A research group consisting of scientists from Tomsk Polytechnic University, Germany and Venezuela proved vulnerability of a two-dimensional semiconductor gallium selenide in air. This discovery will allow manufacturing superconducting nanoelectronics based on gallium selenide, which has never been previously achieved by any research team in the world.
One of the promising areas of modern materials science is the study of two-dimensional (2D) materials, i.e. thin films consisting of one or several atomic layers. 2D materials due to their electrical superconductivity and strength could be a basis for modern nanoelectronics. Optic applications in nanoelectronics require advanced materials capable of 'generating' great electron fluxes upon light irradiation. Gallium selenide (GaSe) is one of the 2D semiconductors that can cope with this problem most efficiently.
'Some research teams abroad tried to create electronic devices based on GaSe. However, despite extensive theoretical studies of this material, which were published in major scientific journals, the stability of the material in real devices remained unclear,' says Prof. Raul Rodriguez, the Department of Lasers and Lighting Engineering.
The research team revealed the reasons behind this. They studied GaSe by means of Raman spectroscopy and x-ray photoelectron spectroscopy that allowed proving the existence of chemical bonds between gallium and oxygen. Photoluminescence in oxidized substance is absent that also proves the formation of oxides. It means that the scientists revealed that GaSe oxidizes quickly in air and loses its electrical conductivity necessary for creating nanoeletronic devices.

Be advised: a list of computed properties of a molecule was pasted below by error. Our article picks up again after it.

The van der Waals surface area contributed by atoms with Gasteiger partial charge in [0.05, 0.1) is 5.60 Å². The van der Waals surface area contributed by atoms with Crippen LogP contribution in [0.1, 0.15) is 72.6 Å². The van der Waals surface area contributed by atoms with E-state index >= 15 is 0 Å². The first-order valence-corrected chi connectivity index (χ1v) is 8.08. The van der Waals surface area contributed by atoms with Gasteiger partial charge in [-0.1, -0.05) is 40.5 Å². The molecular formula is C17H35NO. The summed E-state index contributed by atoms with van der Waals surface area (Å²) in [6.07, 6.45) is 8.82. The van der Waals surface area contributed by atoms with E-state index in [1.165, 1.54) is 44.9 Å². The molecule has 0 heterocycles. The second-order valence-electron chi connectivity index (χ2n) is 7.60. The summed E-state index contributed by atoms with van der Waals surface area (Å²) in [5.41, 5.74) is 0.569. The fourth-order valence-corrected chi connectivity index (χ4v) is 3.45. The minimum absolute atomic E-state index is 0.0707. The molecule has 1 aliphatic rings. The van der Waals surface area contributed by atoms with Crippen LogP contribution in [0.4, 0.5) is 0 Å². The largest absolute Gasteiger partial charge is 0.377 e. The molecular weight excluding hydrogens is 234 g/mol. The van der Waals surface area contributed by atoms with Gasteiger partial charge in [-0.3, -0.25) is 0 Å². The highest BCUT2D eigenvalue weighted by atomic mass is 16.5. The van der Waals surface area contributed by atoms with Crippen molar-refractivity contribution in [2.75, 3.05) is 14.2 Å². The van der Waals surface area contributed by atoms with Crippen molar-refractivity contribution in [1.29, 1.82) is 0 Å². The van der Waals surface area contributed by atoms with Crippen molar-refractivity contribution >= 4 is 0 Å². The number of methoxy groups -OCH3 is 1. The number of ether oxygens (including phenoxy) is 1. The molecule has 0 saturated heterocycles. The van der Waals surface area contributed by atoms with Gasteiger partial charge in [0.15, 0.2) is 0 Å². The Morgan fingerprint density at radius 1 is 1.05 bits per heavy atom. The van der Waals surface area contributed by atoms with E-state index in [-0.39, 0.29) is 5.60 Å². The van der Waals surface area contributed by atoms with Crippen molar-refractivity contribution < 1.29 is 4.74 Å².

'GaSe monolayers become oxidized almost immediately after being exposed to air. Further research of GASe stability in air will allow making proposals how to protect it and maintain its optoelectronic properties,' emphasize the authors.
According to Prof. Rodriguez, for GaSe not to lose its unique properties it should be placed in a vacuum or inert environment. For example, it can be applied in encapsulated devices that are vacuum-manufactured and then covered with a protective layer eliminating air penetration.
This method can be used to produce next generation optoelectronics, detectors, light sources and solar batteries. Such devices of ultra-small sizes will have very high quantum efficiency, i.e. they will be able to generate large electron fluxes under small external exposure.